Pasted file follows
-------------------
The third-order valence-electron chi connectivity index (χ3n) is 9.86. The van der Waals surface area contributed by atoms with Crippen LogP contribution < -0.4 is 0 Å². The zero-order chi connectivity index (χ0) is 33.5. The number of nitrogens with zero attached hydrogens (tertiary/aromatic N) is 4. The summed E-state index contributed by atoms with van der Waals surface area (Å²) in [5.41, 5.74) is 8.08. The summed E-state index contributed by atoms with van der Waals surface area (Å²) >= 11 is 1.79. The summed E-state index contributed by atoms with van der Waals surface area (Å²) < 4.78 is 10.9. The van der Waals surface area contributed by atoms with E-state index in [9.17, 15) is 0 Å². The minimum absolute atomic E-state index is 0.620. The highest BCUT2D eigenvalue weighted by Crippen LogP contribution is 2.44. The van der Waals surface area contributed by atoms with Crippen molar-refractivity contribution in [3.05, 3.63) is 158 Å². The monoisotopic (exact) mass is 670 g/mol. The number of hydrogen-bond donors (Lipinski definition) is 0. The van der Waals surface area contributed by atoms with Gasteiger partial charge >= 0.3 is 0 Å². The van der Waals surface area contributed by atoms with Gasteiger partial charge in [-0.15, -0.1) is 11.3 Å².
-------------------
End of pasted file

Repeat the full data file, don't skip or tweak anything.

The third-order valence-electron chi connectivity index (χ3n) is 9.86. The van der Waals surface area contributed by atoms with Crippen LogP contribution < -0.4 is 0 Å². The zero-order chi connectivity index (χ0) is 33.5. The number of nitrogens with zero attached hydrogens (tertiary/aromatic N) is 4. The summed E-state index contributed by atoms with van der Waals surface area (Å²) in [5.41, 5.74) is 8.08. The summed E-state index contributed by atoms with van der Waals surface area (Å²) >= 11 is 1.79. The summed E-state index contributed by atoms with van der Waals surface area (Å²) < 4.78 is 10.9. The van der Waals surface area contributed by atoms with E-state index in [9.17, 15) is 0 Å². The minimum absolute atomic E-state index is 0.620. The highest BCUT2D eigenvalue weighted by Crippen LogP contribution is 2.44. The van der Waals surface area contributed by atoms with Crippen molar-refractivity contribution in [3.05, 3.63) is 158 Å². The monoisotopic (exact) mass is 670 g/mol. The number of hydrogen-bond donors (Lipinski definition) is 0. The van der Waals surface area contributed by atoms with Gasteiger partial charge >= 0.3 is 0 Å². The van der Waals surface area contributed by atoms with Gasteiger partial charge in [-0.15, -0.1) is 11.3 Å².